The UC Davis Office of Research and the UC Davis School of Medicine invite you to join this session with Dr. Hong Ji and Dr. Janine LaSalle for a discussion about the application of epigenetics to study the effects of environmental exposures (e.g. wildfire smoke) and material/perinatal health.
Long-term epigenetic impact of wildfire smoke exposure
Dr. Hong Ji
Department of Anatomy, Physiology and Cell Biology
School of Veterinary Medicine
California National Primate Research Center
Wildfire smoke is responsible for around 20% of all particulate emissions in the U.S. and affects millions of people worldwide. Children are especially vulnerable, as ambient air pollution exposure during early childhood is associated with reduced lung function. In order to identify long-term baseline epigenetic changes associated with early-life exposure to wildfire smoke, we studied nasal epithelium samples from rhesus macaques that were exposed or not exposed to wildfire smoke during infancy. While we only found one gene that were differentially expressed, we identified many differences in DNA methylation. Many of these differences are located at genes involved in nervous and immune systems, as well as regions with chromatin state often found at developmental genes. Future studies will focus on understanding the underlying mechanism(s) and health impact of the wildfire-smoke associated epigenetic changes in rhesus macaques and in humans.
Multi-omic brain and behavioral correlates of cell-free fetal DNA methylation in macaque maternal obesity models
Dr. Janine LaSalle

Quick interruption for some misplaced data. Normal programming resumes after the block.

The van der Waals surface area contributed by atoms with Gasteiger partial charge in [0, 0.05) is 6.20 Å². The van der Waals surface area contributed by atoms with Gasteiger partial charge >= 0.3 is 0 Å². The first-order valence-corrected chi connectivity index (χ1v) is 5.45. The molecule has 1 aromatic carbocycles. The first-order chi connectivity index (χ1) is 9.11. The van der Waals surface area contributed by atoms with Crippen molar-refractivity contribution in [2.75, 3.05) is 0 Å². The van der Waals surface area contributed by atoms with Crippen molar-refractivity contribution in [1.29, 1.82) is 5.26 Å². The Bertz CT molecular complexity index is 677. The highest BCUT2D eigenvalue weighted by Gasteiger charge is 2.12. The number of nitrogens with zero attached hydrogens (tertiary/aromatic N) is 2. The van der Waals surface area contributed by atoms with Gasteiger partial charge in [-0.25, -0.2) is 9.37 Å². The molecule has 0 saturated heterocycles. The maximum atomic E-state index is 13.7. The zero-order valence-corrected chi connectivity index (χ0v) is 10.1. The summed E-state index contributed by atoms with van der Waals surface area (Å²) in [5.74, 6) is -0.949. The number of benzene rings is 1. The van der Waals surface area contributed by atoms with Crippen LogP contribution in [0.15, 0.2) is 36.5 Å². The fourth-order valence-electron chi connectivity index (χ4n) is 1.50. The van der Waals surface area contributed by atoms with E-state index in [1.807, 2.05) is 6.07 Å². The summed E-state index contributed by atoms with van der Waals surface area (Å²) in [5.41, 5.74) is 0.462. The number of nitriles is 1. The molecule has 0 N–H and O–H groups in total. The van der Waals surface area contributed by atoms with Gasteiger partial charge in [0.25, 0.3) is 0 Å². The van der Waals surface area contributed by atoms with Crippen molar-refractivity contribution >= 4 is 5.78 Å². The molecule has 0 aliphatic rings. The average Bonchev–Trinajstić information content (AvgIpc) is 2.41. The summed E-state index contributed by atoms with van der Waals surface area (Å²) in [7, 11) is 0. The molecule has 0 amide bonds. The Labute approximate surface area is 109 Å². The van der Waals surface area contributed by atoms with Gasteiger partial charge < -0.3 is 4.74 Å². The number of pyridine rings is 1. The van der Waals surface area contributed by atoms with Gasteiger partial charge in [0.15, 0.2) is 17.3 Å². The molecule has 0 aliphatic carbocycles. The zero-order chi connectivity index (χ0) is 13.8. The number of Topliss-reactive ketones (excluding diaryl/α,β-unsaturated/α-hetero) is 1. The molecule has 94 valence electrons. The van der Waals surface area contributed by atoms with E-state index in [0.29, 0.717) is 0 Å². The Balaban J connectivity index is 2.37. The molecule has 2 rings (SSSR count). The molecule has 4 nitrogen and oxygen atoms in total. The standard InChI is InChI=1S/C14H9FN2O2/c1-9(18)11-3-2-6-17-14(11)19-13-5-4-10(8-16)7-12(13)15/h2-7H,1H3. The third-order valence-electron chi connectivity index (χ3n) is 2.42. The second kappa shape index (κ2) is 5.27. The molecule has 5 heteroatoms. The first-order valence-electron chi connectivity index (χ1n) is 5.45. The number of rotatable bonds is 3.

Department of Medical Microbiology and Immunology
School of Medicine
Perinatal Origins of Disparities Center
Environmental Health Sciences Center
Maternal obesity during pregnancy is associated with neurodevelopmental disorder (NDD) risk. We utilized integrative multi-omics to examine maternal obesity effects on offspring neurodevelopment in rhesus macaques by comparison to lean controls and two interventions. Differentially methylated regions (DMRs) from longitudinal maternal blood-derived cell-free fetal DNA (cffDNA) significantly overlapped with DMRs from infant brain. The DMRs were enriched for neurodevelopmental functions, methylation-sensitive developmental transcription factor motifs, and human NDD DMRs identified from brain and placenta. Brain and cffDNA methylation levels from a large region overlapping mir-663 correlated with maternal obesity, metabolic and immune markers, and infant behavior. A DUX4 hippocampal co-methylation network correlated with maternal obesity, infant behavior, infant hippocampal lipidomic and metabolomic profiles, and maternal blood measurements of DUX4 cffDNA methylation, cytokines, and metabolites. Ultimately, maternal obesity altered infant brain and behavior, and these differences were detectable in pregnancy through integrative analyses of cffDNA methylation with immune and metabolic biomarkers.